Dissecting The Fine Print: Premade Book Covers

There’s no question that authors can save a lot of money by buying premade book covers for their books rather than hiring a designer to custom-make a cover. But there’s a lot of “fine print” – that annoying agreement that really needs to be read before you sign on the dotted line. Because in some cases, that fine print may have clauses that are unacceptable to you – after all, every author’s needs and level of acceptance is different.

So we checked out several different online sources that offer premade book covers, and we’re going to highlight some things in their agreements that illustrate why you need to read each agreement carefully before you hit “accept”. (We’re not going to list the names of these websites or companies because agreement conditions can change at any time, and not all companies have all of the same conditions.) Again, it’s up to you to decide whether a company’s conditions are acceptable to you.

Okay, let’s go.

Sign before you save. Yes, that’s right – not sign before you buy, you need to sign their full purchase agreement in order to save covers that you’re interested in on their site. Now, it makes sense that you’d need to open a basic account in order to save your selections in one place so you can come back and make a decision, but it was a little unusual to have to sign the full agreement just to create an account. On the up side, you don’t have to pay anything and it doesn’t say you’re obligated to buy from them, but you do have to read the entire agreement just to save your selections.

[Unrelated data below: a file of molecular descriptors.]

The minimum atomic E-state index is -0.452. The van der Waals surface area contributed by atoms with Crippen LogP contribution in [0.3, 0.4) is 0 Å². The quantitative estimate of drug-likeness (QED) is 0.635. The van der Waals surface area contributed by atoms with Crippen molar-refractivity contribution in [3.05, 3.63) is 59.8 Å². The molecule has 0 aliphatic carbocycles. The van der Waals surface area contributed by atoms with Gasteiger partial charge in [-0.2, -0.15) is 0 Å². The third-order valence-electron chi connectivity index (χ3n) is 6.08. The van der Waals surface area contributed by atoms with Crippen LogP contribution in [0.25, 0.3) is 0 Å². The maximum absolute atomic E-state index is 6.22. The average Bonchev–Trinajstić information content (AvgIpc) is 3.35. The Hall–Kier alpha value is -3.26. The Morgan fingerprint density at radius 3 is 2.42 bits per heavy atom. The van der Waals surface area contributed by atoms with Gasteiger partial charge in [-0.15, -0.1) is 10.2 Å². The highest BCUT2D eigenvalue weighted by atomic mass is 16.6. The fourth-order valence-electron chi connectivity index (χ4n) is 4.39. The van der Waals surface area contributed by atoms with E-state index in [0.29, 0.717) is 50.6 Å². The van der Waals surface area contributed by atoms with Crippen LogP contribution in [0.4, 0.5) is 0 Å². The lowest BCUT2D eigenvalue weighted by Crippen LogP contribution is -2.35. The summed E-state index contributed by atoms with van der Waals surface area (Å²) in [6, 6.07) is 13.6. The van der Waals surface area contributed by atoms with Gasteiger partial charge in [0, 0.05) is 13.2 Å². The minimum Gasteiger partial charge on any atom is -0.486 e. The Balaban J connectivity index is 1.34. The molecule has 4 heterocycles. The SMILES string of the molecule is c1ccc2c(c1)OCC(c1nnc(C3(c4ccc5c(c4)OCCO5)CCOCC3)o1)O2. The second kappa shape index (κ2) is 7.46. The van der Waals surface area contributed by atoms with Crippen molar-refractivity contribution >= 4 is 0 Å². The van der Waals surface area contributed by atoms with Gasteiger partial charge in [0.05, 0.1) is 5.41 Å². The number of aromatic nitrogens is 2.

Limited book sales. Sometimes companies limit how many books can be sold when you purchase a cover before you have to pay more money. For example, one company’s agreement states that if you use one of their stock images and sell over 250,000 copies – a combined total of both print and e-books – you must pay an additional licensing fee, which could be ongoing or one-time.

In some cases, illustrated covers are handled differently than stock image covers. Also, it’s your responsibility to notify the company when your sales reach that magic number.

Each cover is original and sold only once…butBut that can be a relatively loose statement when dealing with stock images. Because “original” is a relative term. We found a number of cases where the same cover – the exact same image – was being sold more than once because it had slightly different lighting…very slightly different. But that was enough to consider each one “original”.

In other cases, the same background was used multiple times with different colorings or with a different person in the foreground, or a woman’s gown was a different color – you get the idea. Also, if another company uses the same stock photos in the exact same way, well, that’s permissible.

Some other things to check out:

  • Is the price limited to ebook or does it include print?
  • Does the print price include a back and spine if you want one now or later? Is there a limit to the amount of time you can wait before ordering the back and spine?
  • Does the company offer immediate downloads of the cover?
  • Can you change the font style, size or color?
  • Check whether the website or artist requires copyright credit and how that credit should be given – better safe than sued.
  • Some companies offer social media exposure or permanent exposure on their site with a link to where your book can be purchased – a definitely plus!

So the takeaway is that yes, premade book covers can save you lots of money and you can find some great stuff out there, but you definitely need to check through the selections, read the fine print and FAQs carefully, and if you don’t see the answer to your question or the answer is too general, ask before signing or buying.

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